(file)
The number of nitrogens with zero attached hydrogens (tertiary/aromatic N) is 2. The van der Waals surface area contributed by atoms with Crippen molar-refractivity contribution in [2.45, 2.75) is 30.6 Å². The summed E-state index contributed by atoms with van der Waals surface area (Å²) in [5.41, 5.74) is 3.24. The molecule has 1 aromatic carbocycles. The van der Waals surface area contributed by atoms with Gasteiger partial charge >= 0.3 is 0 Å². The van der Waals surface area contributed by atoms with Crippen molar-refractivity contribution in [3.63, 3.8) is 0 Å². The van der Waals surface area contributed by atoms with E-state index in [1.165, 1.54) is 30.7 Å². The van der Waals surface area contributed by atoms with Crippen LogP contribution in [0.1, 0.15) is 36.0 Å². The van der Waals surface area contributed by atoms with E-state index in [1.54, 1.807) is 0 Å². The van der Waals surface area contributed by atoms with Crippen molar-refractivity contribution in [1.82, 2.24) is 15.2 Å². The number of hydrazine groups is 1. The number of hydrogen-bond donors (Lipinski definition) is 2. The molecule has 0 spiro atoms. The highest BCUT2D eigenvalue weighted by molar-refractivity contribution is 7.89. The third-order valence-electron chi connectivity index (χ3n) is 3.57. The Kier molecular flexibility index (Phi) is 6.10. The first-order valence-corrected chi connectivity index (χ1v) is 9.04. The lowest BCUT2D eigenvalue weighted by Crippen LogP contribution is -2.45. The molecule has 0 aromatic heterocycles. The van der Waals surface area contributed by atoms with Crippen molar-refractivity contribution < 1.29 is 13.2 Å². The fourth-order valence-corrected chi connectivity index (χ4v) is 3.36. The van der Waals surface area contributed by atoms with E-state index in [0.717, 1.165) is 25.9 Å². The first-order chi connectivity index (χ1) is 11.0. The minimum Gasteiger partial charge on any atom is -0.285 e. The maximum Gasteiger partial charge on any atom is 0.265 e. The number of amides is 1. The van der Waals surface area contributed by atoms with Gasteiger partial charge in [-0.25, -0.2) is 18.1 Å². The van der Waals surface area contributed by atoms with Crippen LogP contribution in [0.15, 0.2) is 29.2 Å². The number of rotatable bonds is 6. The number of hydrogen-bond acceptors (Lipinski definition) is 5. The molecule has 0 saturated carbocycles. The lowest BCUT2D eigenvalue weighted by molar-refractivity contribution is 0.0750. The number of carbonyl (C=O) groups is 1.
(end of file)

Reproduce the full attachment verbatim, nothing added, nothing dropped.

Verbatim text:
The number of nitrogens with zero attached hydrogens (tertiary/aromatic N) is 2. The van der Waals surface area contributed by atoms with Crippen molar-refractivity contribution in [2.45, 2.75) is 30.6 Å². The summed E-state index contributed by atoms with van der Waals surface area (Å²) in [5.41, 5.74) is 3.24. The molecule has 1 aromatic carbocycles. The van der Waals surface area contributed by atoms with Gasteiger partial charge >= 0.3 is 0 Å². The van der Waals surface area contributed by atoms with Crippen molar-refractivity contribution in [3.63, 3.8) is 0 Å². The van der Waals surface area contributed by atoms with E-state index in [1.165, 1.54) is 30.7 Å². The van der Waals surface area contributed by atoms with Crippen LogP contribution in [0.1, 0.15) is 36.0 Å². The van der Waals surface area contributed by atoms with E-state index in [1.54, 1.807) is 0 Å². The van der Waals surface area contributed by atoms with Crippen molar-refractivity contribution in [1.82, 2.24) is 15.2 Å². The number of hydrazine groups is 1. The number of hydrogen-bond donors (Lipinski definition) is 2. The molecule has 0 spiro atoms. The highest BCUT2D eigenvalue weighted by molar-refractivity contribution is 7.89. The third-order valence-electron chi connectivity index (χ3n) is 3.57. The Kier molecular flexibility index (Phi) is 6.10. The first-order valence-corrected chi connectivity index (χ1v) is 9.04. The lowest BCUT2D eigenvalue weighted by Crippen LogP contribution is -2.45. The molecule has 0 aromatic heterocycles. The van der Waals surface area contributed by atoms with Crippen molar-refractivity contribution < 1.29 is 13.2 Å². The fourth-order valence-corrected chi connectivity index (χ4v) is 3.36. The van der Waals surface area contributed by atoms with E-state index in [0.717, 1.165) is 25.9 Å². The first-order chi connectivity index (χ1) is 11.0. The minimum Gasteiger partial charge on any atom is -0.285 e. The maximum Gasteiger partial charge on any atom is 0.265 e. The number of amides is 1. The van der Waals surface area contributed by atoms with Gasteiger partial charge in [-0.25, -0.2) is 18.1 Å². The van der Waals surface area contributed by atoms with Crippen LogP contribution in [0.15, 0.2) is 29.2 Å². The number of rotatable bonds is 6. The number of hydrogen-bond acceptors (Lipinski definition) is 5. The molecule has 0 saturated carbocycles. The lowest BCUT2D eigenvalue weighted by molar-refractivity contribution is 0.0750. The number of carbonyl (C=O) groups is 1.